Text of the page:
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* To cut very thin 1-2µm sections cool the block for 30min at -20ºC and cut using without automatic advancing of the block, relying instead on the temperature expansion of the block. A cutting angle of 15ºC is optimal. More acute angle may not cut at all. Larger angles may break off the section.
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* Samples for normal histochemical analysis can be dried faster at 45-60ºC for 6h-O/N. Do not bake sections >25µm at >50ºC or cracks may appear and parts of the sample may fall off during later washes.
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* Rehydration series vary a lot between different protocols. Some labs use 95% 1min, 80% 1min or even lower ethanol solutions.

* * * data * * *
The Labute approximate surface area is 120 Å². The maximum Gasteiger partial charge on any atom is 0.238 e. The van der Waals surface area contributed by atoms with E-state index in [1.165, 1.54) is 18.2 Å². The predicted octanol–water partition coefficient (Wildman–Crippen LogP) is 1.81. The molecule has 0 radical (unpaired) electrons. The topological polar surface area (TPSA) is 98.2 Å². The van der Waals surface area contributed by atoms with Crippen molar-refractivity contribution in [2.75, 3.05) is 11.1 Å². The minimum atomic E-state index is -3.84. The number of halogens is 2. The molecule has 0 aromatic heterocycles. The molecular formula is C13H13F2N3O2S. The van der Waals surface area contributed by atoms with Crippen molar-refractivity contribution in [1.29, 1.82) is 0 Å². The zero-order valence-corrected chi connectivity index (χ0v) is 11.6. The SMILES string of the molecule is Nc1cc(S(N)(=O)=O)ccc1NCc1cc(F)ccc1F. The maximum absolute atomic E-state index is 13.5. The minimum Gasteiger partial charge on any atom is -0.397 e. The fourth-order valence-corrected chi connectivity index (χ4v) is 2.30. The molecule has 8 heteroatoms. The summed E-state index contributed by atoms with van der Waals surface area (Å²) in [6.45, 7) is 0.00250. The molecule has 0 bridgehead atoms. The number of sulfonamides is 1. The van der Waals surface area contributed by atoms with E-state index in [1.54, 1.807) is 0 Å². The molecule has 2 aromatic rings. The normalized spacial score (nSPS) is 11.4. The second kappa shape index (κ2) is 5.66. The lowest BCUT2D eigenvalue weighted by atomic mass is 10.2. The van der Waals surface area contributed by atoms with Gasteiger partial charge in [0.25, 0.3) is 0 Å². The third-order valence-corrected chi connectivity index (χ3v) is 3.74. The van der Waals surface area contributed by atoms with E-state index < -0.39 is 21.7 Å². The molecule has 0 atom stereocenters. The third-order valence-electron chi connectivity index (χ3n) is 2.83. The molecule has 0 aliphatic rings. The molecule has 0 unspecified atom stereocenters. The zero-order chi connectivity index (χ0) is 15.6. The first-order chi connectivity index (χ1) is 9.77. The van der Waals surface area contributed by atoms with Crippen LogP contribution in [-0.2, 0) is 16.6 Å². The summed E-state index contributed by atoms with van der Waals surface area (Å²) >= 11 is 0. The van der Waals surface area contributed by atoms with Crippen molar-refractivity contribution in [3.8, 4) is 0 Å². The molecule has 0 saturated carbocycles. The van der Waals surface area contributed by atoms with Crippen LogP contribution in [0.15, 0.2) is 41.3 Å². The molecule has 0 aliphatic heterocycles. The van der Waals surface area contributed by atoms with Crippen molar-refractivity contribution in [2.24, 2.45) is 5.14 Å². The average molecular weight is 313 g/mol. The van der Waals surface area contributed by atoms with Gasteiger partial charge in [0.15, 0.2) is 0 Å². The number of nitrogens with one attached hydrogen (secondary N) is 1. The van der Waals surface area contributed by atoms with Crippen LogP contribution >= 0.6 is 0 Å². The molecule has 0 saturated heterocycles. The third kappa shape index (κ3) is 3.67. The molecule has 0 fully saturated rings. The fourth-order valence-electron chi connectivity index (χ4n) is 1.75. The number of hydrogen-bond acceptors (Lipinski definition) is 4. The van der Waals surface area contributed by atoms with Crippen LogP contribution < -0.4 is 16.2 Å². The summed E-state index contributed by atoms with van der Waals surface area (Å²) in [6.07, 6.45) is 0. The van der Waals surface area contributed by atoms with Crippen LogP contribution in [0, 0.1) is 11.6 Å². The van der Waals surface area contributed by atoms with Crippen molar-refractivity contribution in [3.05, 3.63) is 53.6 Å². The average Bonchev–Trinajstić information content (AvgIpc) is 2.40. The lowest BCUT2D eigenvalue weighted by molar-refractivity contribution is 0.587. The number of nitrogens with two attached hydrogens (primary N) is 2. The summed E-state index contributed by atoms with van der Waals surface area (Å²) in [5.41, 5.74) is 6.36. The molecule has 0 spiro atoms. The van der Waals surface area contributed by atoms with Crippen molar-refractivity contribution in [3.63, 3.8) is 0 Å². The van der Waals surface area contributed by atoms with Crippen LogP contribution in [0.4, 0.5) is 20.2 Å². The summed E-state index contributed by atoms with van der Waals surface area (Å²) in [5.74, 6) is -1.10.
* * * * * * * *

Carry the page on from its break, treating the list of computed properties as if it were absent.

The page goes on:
+
* Paraffin embedding instruments are available. They dehydrate the sample to 100% ethanol and then infiltrate the tissue with xylene and later molten paraffin at 60-70ºC. Avoid paraffinisation temperatures above 65º if you want to label with antibodies later on, since epitopes can be destroyed.
== See also ==
== See also ==
* [[Griffin:Immunohistochemistry Paraffin|Griffin lab: Immunohistochemistry on paraffin sections]]
* [[Griffin:Immunohistochemistry Paraffin|Griffin lab: Immunohistochemistry on paraffin sections]]
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* [http://openwetware.org/images/d/d0/Alikprotocols2006.pdf Khademhosseini lab: paraffin embedding]
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* [[Alik:Paraffin embedding|Khademhosseini lab: paraffin embedding]]
* [http://en.wikipedia.org/wiki/Histology#Processing_-_Dehydration.2C_Clearing_and_Infiltration Wikipedia: Histology, section processing]
* [http://en.wikipedia.org/wiki/Histology#Processing_-_Dehydration.2C_Clearing_and_Infiltration Wikipedia: Histology, section processing]
* [http://en.wikipedia.org/wiki/Paraffin Wikipedia: Paraffin]
* [http://en.wikipedia.org/wiki/Paraffin Wikipedia: Paraffin]
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=== Books ===